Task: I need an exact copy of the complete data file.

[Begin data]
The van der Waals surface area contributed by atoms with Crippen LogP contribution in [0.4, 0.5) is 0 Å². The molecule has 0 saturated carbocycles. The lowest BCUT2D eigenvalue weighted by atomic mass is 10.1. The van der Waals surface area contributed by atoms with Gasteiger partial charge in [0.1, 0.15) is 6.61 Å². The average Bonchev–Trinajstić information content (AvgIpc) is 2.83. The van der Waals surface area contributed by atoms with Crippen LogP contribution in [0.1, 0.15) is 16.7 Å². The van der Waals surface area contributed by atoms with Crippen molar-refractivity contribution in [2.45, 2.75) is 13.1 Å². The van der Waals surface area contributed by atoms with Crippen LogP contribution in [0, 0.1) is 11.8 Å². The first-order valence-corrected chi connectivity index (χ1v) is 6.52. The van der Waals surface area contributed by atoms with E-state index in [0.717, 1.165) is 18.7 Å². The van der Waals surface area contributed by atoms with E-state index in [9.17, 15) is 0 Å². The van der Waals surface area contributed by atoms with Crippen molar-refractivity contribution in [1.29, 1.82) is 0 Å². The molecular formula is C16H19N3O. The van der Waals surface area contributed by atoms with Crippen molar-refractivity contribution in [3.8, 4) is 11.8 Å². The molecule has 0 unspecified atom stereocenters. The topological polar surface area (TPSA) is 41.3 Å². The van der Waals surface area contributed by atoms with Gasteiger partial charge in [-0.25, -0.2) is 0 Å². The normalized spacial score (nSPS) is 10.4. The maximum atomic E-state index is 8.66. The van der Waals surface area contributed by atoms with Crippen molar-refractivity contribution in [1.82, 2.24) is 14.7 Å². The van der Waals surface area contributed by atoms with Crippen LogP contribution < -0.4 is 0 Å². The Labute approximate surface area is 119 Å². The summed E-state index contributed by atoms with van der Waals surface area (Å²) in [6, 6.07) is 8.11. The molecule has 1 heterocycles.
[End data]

The van der Waals surface area contributed by atoms with Crippen LogP contribution in [0.4, 0.5) is 0 Å². The molecule has 0 saturated carbocycles. The lowest BCUT2D eigenvalue weighted by atomic mass is 10.1. The van der Waals surface area contributed by atoms with Gasteiger partial charge in [0.1, 0.15) is 6.61 Å². The average Bonchev–Trinajstić information content (AvgIpc) is 2.83. The van der Waals surface area contributed by atoms with Crippen LogP contribution in [0.1, 0.15) is 16.7 Å². The van der Waals surface area contributed by atoms with Crippen molar-refractivity contribution in [2.45, 2.75) is 13.1 Å². The van der Waals surface area contributed by atoms with Crippen LogP contribution in [0, 0.1) is 11.8 Å². The first-order valence-corrected chi connectivity index (χ1v) is 6.52. The van der Waals surface area contributed by atoms with E-state index in [0.717, 1.165) is 18.7 Å². The van der Waals surface area contributed by atoms with E-state index in [9.17, 15) is 0 Å². The van der Waals surface area contributed by atoms with Crippen molar-refractivity contribution in [1.29, 1.82) is 0 Å². The molecular formula is C16H19N3O. The van der Waals surface area contributed by atoms with Crippen molar-refractivity contribution in [3.8, 4) is 11.8 Å². The molecule has 0 unspecified atom stereocenters. The topological polar surface area (TPSA) is 41.3 Å². The van der Waals surface area contributed by atoms with Gasteiger partial charge in [-0.25, -0.2) is 0 Å². The normalized spacial score (nSPS) is 10.4. The maximum atomic E-state index is 8.66. The van der Waals surface area contributed by atoms with Crippen molar-refractivity contribution in [1.82, 2.24) is 14.7 Å². The van der Waals surface area contributed by atoms with Crippen LogP contribution < -0.4 is 0 Å². The Labute approximate surface area is 119 Å². The summed E-state index contributed by atoms with van der Waals surface area (Å²) in [6, 6.07) is 8.11. The molecule has 1 heterocycles.